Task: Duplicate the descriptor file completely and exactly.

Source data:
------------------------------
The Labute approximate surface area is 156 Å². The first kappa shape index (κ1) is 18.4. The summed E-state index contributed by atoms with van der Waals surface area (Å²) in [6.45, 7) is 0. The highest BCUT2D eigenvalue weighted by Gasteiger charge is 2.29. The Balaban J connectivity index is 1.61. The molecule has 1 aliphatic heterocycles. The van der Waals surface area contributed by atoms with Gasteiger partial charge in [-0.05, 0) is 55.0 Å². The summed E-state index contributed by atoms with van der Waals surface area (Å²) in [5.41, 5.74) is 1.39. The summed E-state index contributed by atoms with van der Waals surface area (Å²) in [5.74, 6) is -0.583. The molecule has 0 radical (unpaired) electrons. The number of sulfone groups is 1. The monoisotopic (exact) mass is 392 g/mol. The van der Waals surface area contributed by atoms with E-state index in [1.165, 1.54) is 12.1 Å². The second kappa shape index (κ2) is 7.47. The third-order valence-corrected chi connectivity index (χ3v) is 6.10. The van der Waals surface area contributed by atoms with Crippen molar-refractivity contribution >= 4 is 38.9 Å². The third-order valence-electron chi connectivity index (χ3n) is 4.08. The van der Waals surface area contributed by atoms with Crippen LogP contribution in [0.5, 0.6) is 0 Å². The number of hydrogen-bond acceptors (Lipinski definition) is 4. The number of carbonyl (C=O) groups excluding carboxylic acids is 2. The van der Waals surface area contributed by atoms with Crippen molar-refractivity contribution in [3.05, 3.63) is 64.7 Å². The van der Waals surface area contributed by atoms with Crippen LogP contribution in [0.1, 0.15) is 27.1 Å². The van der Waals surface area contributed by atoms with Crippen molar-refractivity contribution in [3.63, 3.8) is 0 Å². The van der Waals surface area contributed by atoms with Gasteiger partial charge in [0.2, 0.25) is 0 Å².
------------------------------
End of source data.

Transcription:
The Labute approximate surface area is 156 Å². The first kappa shape index (κ1) is 18.4. The summed E-state index contributed by atoms with van der Waals surface area (Å²) in [6.45, 7) is 0. The highest BCUT2D eigenvalue weighted by Gasteiger charge is 2.29. The Balaban J connectivity index is 1.61. The molecule has 1 aliphatic heterocycles. The van der Waals surface area contributed by atoms with Gasteiger partial charge in [-0.05, 0) is 55.0 Å². The summed E-state index contributed by atoms with van der Waals surface area (Å²) in [5.41, 5.74) is 1.39. The summed E-state index contributed by atoms with van der Waals surface area (Å²) in [5.74, 6) is -0.583. The molecule has 0 radical (unpaired) electrons. The number of sulfone groups is 1. The monoisotopic (exact) mass is 392 g/mol. The van der Waals surface area contributed by atoms with E-state index in [1.165, 1.54) is 12.1 Å². The second kappa shape index (κ2) is 7.47. The third-order valence-corrected chi connectivity index (χ3v) is 6.10. The van der Waals surface area contributed by atoms with Crippen molar-refractivity contribution >= 4 is 38.9 Å². The third-order valence-electron chi connectivity index (χ3n) is 4.08. The van der Waals surface area contributed by atoms with Crippen LogP contribution in [0.5, 0.6) is 0 Å². The number of hydrogen-bond acceptors (Lipinski definition) is 4. The number of carbonyl (C=O) groups excluding carboxylic acids is 2. The van der Waals surface area contributed by atoms with Crippen molar-refractivity contribution in [3.05, 3.63) is 64.7 Å². The van der Waals surface area contributed by atoms with Crippen LogP contribution in [0.1, 0.15) is 27.1 Å². The van der Waals surface area contributed by atoms with Crippen molar-refractivity contribution in [3.63, 3.8) is 0 Å². The van der Waals surface area contributed by atoms with Gasteiger partial charge in [0.2, 0.25) is 0 Å².